By Joseph Garcia —
With Spring just beginning, more and more students can be seen sitting or walking around campus. What many don’t realize is the amount of history that surrounds them.
This semester Tom Owen is leading two walking tours highlighting the University of Louisville’s lively past. The tour is definitely worth the time whether you love history or just want to have a fun experience with a charismatic tour guide on a Friday afternoon.
Owens has been an Archivist in Ekstrom Library’s Archives and Special Collections for 44 years.
The 55-minute tour pointed out the eight oldest surviving campus buildings. These buildings were Civil War era structures owned by the city and functioned as an orphanage and reform school called the House of Refuge. The oldest of the eight is Gardiner Hall, built in 1872.
While going around, Owen energetically pointed out other interesting pieces of history.
For example, have you ever wondered why the main campus is called Belknap campus?
“William Belknap was a member of our Trustees in World War I. He bought a farm out in the Douglass Loop area and that was where the University was going to move its new campus to,” Owen said.
In 1925 a $1 million dollar bond issue was eventually passed, this time promising $100 thousand for African-American higher education. “We sold the farm and used the money to buy this campus which we named after him for buying the farm for the suburban campus,” Owen said.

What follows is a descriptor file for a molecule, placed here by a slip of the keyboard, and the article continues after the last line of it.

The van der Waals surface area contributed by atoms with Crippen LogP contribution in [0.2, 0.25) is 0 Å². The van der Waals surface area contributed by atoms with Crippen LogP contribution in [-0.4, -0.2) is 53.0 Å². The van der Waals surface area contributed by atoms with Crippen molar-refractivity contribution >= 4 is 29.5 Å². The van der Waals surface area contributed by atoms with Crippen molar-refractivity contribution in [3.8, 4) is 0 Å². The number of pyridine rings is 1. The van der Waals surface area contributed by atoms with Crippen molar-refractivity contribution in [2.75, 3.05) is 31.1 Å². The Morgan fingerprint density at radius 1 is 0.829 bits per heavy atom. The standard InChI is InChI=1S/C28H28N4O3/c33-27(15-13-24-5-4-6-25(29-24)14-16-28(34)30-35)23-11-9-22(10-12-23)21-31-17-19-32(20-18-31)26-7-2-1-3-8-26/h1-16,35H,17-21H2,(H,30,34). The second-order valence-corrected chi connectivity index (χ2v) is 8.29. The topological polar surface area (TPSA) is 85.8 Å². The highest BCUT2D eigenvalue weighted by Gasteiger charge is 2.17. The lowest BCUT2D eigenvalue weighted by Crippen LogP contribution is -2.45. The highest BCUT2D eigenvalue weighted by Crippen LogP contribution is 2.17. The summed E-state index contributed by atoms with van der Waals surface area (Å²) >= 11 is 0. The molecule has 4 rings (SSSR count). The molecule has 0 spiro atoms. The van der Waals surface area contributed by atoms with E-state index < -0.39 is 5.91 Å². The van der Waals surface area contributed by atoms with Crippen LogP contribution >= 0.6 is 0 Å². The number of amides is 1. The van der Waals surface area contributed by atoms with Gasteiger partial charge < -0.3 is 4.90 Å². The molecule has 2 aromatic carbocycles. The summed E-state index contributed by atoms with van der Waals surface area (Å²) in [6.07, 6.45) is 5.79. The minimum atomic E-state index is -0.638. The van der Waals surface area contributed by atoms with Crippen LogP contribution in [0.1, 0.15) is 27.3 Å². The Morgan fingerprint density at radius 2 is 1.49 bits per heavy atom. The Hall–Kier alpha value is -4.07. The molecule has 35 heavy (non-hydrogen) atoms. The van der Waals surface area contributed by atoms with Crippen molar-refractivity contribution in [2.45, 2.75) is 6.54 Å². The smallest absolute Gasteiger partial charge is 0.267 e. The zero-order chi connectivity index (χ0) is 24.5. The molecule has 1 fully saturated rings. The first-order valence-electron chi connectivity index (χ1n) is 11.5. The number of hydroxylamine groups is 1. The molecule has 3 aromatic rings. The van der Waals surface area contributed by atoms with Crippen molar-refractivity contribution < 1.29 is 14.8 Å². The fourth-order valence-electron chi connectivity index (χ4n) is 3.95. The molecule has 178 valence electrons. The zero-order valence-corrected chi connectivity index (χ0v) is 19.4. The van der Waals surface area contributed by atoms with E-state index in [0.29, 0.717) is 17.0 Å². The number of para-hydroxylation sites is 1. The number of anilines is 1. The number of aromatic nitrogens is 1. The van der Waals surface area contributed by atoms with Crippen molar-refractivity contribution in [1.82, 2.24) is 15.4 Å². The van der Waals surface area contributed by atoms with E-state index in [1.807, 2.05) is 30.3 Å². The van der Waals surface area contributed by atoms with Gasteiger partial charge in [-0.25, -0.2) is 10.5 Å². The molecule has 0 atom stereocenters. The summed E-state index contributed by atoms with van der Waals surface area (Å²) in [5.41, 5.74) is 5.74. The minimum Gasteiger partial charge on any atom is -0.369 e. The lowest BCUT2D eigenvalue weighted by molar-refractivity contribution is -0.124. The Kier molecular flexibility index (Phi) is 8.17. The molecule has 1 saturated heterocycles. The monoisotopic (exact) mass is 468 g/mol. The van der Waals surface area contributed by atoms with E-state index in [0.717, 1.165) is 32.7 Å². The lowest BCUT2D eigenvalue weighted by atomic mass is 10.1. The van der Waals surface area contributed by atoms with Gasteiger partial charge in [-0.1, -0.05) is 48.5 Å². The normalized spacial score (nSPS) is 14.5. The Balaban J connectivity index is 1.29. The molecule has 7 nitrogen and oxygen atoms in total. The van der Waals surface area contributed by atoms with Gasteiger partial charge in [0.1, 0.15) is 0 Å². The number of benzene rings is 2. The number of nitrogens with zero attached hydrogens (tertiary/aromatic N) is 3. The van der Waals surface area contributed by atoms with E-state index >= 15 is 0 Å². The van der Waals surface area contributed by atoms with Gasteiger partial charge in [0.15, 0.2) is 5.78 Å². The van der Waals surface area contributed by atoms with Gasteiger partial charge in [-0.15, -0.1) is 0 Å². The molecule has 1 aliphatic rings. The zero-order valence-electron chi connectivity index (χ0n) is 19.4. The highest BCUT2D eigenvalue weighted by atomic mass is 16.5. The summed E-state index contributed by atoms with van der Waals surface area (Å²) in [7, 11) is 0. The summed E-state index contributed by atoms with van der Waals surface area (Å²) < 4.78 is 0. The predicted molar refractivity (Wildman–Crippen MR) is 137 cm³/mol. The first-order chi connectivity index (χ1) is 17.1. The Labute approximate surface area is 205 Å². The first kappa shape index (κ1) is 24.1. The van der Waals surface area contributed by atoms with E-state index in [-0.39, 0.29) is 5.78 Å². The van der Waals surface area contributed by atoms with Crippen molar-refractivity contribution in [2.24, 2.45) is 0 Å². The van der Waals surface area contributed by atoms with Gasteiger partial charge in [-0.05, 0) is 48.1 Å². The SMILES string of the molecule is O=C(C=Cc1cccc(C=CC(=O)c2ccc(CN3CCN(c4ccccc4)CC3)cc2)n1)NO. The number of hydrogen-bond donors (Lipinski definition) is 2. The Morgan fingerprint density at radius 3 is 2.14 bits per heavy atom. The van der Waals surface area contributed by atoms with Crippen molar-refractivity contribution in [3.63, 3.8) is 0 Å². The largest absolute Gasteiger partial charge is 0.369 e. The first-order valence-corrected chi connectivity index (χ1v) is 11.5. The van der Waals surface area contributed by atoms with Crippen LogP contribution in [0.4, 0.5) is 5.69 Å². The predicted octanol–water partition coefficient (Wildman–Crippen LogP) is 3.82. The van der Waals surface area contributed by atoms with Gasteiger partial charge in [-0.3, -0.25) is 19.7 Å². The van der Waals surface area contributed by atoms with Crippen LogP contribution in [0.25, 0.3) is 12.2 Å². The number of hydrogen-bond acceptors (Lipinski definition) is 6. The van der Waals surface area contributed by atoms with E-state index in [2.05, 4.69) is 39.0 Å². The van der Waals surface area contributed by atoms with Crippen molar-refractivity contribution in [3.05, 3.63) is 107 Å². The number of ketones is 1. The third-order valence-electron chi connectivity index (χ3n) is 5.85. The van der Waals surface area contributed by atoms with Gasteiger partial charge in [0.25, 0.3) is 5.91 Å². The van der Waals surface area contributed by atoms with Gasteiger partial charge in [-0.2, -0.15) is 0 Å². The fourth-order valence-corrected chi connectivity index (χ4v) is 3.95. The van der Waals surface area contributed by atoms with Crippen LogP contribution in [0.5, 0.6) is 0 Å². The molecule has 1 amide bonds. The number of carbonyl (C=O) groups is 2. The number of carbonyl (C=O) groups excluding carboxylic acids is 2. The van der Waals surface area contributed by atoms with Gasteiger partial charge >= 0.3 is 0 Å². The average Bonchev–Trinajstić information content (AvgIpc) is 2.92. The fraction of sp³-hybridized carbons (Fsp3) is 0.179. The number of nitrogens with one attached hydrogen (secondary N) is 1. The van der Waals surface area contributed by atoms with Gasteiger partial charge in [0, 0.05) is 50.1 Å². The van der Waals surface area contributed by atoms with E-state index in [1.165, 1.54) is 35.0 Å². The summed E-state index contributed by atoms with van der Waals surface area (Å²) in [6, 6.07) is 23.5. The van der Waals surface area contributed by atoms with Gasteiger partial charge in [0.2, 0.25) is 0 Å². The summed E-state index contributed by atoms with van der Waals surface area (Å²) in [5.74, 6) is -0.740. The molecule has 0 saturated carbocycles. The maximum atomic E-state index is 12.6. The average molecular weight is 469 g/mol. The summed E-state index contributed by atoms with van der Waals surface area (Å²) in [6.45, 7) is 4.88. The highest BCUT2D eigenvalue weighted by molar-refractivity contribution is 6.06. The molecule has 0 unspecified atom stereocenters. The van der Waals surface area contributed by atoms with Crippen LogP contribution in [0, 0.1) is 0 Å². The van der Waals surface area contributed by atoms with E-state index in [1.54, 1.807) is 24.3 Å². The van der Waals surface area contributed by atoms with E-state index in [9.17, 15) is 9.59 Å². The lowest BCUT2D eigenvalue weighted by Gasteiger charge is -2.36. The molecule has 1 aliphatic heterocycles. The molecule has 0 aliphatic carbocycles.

Grawemeyer Hall was the first building built in 1927.
Another example is Miller IT was once the Student Center up until 1990.
“It housed cafeterias, a faculty dining club, bookstores and all kinds of activity spaces for students. It was even supposed to include a bowling alley, but it was never built,” Owen said.
The Honors Overseers house along First Street Walk is also the only surviving house from 1870. It was part of the original neighborhood that the University acquired when it was expanding.
As Owen concluded his tour he reminded the group that this campus is more than just a gathering of buildings where people learn or research.
“This campus is a destination. It’s Tree Campus USA because of the way we care for our trees. It’s a place for the exhibit of modern sculpture, the place for water features, the place where people come just because it is a warm, relaxing place,” said Owen.
Owen next walking tour is Friday, March 29 at noon. It starts outside Ekstrom Library on the side facing Bingham Humanities.
Photo by David Mucker / The Louisville Cardinal